Proposed tax rate of 4.27%

Kelowna

Kelowna city council went over the preliminary 2021 Financial Plan on Monday December 7th, 2020.

It includes an increase in the city’s operating budget of 7.4 million dollars, $157.6 million up from $150.5 million in 2020.

Corporate Financial Planning Manager Kevin Hughes explains where the money is going.

“There are eight new RCMP members and six new positions in police services and community safety, as well as snow and ice and a sweeping program increase. We have an overnight sheltering program and additional support for Journey Home. We have a regional goods movement study and a neighbourhood bikeway program. We have a Champion of the Environment term position, Community Energy Specialist and greenhouse gas modelling; and a downtown storm water basin plan.”

Community safety has the highest budget at $43.59 million.

“This department includes the RCMP contract budget as well as bylaw services, crime prevention and police services. The increase from 2020 is made up of the RCMP contract increase for existing members, [annual addition] of the 11 new members approved in 2020, as well as $962,000 of new requests including the eight additional members and $200,000 for overnight sheltering,” said Hughes.

Civic operations require the second highest budget at $32.9 million.

All of this would come with a property tax impact of 4.27%.

So what would that mean for the average household?

“Average homes in Class 1 residential are assessed at $691,990 in 2021. Municipal tax is estimated at $2,205 or $184/month up from $2,115 in 2020. So this is an increase of about $90 per year, per household. That works out to a proposed increase of about $7.50 per month for the average assessed home or less than $1.73 per week,” said Hughes.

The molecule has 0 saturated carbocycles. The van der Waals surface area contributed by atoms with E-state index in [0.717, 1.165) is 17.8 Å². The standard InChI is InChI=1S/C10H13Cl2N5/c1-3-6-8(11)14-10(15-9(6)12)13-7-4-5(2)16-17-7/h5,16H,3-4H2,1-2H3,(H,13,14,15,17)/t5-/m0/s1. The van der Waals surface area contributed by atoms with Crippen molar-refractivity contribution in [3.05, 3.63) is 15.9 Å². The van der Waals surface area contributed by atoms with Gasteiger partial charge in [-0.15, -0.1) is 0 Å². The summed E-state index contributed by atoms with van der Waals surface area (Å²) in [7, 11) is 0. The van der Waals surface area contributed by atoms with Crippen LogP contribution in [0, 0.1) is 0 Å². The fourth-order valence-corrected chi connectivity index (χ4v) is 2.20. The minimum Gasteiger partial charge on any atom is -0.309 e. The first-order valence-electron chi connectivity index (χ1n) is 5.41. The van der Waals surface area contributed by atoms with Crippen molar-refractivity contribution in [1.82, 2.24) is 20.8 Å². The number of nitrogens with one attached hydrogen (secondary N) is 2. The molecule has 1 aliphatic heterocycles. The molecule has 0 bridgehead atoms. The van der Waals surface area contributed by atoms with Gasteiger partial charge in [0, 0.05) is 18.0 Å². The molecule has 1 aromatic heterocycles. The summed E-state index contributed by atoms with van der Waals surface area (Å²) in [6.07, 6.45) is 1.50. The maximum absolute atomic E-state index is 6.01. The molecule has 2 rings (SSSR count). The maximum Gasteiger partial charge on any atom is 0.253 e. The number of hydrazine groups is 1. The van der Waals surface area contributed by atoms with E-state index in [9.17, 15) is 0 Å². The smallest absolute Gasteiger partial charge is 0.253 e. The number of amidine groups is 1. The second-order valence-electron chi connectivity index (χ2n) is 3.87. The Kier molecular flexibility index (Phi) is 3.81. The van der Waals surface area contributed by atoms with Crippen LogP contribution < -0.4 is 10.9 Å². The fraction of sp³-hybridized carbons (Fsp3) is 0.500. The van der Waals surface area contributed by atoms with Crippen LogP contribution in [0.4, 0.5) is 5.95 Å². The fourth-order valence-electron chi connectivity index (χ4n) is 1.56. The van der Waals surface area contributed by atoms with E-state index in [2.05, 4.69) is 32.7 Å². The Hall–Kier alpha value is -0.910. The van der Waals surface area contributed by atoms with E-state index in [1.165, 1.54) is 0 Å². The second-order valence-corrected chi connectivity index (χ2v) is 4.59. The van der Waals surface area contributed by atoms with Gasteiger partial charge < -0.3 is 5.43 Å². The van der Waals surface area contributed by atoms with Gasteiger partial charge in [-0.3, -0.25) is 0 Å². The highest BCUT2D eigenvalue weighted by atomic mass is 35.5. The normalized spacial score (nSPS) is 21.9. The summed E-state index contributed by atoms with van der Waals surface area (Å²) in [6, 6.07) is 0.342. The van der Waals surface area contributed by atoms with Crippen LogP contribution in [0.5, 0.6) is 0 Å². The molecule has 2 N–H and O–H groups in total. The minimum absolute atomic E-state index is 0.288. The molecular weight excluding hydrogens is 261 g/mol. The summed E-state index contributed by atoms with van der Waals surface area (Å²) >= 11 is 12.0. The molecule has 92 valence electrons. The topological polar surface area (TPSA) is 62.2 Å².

Of B.C's 18 major cities, Kelowna had the 6th lowest tax levy in 2020.

Councillor Gail Given applauded staff on their use of reserve funds to lower cost to the community.

“Particularly on the capital side because as we come out of this COVID situation, economic recovery is going to be certainly reliant upon the kinds of infrastructure we can put in place and the projects that we are putting in place and ensuring that we keep the economy rolling on projects that are a priority.”

Proposed infrastructure investment for 2021 is currently $72.7 million, which is expected to go up with the approval of Parkinson Recreation Centre construction.

Only 16% will come from taxes, 34% is coming from reserve.

2021 Budget deliberations are happening on Thursday December 10th, 2020.